Facebook Inc. boss, Mark Zuckerberg ended his drilling session with the US Senate on Wednesday. He walked away unscathed and remarkably became richer.
Although this was Mark Zuckerberg’s first congressional drilling, he wowed the investors by successfully deflecting all the questions asked by the over hundred members of the Senate. On several occasions, he responded that he didn’t have the answer to some questions and that he would get back to them when he could.
He incessantly told the Senate that users of Facebook had absolute control over their data and did his best to avoid being pressured to support the new regulation that would likely affect other Internet-based firms. “It is inevitable that there will need to be some regulation of internet firms,” agreed Mr. Zuckerberg but refused to be cornered to give specifics. It was a similar case on Tuesday, the first day of the hearing.
The U.S lawmakers did not reveal any agreement on specifics about what kinds of privacy regulation they would pursue and the timeline for action. Probably, they came unprepared and might be too complacent to engage in a technical battle. Mr. Zuckerberg, on the other hand, avoided making any promises to support the new government legislation or rules that would dictate how his social network should operate. Instead, he promised them that he would get back to them.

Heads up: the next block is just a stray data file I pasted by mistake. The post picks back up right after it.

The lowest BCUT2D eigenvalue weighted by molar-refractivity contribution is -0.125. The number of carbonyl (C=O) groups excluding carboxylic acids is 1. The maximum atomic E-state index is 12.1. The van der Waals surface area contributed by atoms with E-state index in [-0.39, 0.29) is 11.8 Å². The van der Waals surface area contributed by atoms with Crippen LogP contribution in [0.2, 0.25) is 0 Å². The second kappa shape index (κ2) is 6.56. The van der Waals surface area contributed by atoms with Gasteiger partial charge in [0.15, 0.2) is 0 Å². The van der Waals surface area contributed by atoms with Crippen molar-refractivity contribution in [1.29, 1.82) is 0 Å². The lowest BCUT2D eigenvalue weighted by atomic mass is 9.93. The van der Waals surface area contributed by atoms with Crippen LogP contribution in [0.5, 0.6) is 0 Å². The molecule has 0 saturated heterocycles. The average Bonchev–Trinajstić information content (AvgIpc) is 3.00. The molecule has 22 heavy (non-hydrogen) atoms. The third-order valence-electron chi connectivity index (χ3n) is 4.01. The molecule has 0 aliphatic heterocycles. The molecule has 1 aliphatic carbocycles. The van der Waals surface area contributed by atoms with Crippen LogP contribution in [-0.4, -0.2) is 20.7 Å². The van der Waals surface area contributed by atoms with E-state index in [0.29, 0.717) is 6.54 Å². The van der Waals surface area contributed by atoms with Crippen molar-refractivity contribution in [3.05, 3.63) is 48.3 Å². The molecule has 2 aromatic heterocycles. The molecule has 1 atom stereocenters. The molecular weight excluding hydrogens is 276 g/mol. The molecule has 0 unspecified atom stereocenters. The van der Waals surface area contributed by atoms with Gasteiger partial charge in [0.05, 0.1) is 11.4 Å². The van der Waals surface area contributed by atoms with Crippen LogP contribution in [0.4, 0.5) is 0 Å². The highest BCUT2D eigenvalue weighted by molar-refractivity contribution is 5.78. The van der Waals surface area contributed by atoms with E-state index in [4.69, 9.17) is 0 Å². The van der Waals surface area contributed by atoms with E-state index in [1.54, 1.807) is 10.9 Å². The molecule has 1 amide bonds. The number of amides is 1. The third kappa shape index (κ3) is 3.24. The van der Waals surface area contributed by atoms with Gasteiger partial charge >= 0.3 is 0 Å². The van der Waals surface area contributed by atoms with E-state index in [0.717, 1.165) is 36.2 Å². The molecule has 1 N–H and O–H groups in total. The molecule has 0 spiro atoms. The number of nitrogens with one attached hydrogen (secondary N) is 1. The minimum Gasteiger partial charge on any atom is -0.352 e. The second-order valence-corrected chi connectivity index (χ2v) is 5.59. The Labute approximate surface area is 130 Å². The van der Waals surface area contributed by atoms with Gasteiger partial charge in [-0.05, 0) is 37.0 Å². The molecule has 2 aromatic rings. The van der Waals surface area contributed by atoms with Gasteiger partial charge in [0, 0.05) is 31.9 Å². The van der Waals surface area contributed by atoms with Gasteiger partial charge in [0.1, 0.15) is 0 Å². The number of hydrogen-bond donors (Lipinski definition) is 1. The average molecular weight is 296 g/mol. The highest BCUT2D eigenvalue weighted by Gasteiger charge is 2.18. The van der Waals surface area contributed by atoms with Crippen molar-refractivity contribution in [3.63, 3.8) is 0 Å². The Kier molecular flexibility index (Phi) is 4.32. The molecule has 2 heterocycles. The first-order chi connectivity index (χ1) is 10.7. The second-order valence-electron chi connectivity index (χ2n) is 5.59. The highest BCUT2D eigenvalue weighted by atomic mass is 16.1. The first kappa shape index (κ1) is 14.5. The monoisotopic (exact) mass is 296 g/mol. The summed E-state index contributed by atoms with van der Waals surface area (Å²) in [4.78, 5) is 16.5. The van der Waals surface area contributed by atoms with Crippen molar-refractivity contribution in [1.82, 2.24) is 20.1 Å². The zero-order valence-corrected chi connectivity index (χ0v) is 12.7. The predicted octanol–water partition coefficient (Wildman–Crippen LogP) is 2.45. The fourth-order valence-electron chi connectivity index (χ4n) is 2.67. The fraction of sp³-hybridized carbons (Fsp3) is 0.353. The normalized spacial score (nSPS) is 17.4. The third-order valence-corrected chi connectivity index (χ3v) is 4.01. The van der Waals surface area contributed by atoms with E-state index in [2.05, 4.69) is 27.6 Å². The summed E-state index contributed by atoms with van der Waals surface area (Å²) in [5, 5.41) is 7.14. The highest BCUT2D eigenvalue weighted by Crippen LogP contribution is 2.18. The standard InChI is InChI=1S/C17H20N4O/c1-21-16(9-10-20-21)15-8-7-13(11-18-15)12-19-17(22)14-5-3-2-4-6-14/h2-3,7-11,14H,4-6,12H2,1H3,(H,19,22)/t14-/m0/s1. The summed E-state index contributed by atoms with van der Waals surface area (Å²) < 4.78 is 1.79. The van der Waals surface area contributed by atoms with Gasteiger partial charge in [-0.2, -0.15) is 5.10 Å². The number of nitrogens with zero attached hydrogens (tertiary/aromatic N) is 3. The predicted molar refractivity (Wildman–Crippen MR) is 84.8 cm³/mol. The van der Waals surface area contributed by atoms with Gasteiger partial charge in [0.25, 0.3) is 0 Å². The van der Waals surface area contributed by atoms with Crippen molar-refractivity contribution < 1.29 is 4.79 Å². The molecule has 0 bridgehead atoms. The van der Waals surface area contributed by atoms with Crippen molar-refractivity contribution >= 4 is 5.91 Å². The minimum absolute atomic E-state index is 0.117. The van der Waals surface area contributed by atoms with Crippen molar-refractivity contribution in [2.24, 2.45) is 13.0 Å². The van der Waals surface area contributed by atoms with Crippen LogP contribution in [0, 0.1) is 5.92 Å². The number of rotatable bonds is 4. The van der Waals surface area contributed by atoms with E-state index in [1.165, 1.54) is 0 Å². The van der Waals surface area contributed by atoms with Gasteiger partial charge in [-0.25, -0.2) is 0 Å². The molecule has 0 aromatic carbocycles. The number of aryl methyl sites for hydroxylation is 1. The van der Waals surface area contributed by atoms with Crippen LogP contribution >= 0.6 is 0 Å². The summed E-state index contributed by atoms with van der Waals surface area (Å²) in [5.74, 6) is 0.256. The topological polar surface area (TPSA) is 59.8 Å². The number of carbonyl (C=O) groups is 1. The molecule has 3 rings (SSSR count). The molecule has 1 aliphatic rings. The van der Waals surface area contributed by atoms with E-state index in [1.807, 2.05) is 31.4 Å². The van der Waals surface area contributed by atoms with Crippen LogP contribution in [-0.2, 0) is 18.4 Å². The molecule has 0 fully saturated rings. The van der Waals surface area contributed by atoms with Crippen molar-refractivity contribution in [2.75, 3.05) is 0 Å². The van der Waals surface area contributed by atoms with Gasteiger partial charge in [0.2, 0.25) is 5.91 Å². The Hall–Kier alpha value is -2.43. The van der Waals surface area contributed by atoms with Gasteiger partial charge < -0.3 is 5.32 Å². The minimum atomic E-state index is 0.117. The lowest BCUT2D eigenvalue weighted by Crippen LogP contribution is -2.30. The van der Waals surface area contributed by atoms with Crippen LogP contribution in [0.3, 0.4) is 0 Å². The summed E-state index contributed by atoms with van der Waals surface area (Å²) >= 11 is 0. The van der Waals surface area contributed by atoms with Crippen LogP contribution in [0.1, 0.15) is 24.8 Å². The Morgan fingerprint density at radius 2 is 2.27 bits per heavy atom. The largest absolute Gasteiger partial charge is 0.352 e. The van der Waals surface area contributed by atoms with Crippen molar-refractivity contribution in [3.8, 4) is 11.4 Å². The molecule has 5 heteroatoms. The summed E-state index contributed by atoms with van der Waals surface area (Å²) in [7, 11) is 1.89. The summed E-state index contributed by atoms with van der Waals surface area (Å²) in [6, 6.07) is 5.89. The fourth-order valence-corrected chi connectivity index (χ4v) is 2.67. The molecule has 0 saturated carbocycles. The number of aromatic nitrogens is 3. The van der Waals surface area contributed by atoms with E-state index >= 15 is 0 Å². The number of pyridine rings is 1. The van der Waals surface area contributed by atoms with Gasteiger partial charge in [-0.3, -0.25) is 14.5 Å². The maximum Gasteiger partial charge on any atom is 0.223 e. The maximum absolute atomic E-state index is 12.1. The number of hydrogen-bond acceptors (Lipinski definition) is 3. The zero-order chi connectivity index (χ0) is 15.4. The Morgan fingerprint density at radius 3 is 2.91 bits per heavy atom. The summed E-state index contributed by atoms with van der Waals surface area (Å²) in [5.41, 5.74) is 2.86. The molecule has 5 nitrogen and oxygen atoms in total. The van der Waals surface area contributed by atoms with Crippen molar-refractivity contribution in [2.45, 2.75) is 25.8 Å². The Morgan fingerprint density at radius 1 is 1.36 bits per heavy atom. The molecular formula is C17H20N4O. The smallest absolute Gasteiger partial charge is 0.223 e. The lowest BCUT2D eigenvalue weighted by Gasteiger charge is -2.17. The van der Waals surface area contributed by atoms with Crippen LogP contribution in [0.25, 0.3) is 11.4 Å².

This frequent promise did not go down well with Democratic Representative, Debbie Dingell who expressed frustration and accused him of not doing his job right as the CEO. “Some things are striking during this conversation. As CEO, you didn’t know some key facts,” she said.
However, at some point, Mark Zuckerberg rephrased his message and admitted that his data was in fact, among the 87 million Facebook users whose information was inappropriately shared with the London based political consultancy firm Cambridge Analytica. This gave the social media platform away. It meant that if the CEO and founder couldn’t protect his data, it’s a worse case for the users.
Mark Zuckerberg alongside his supporters continues to insist that new internet regulations are unnecessary.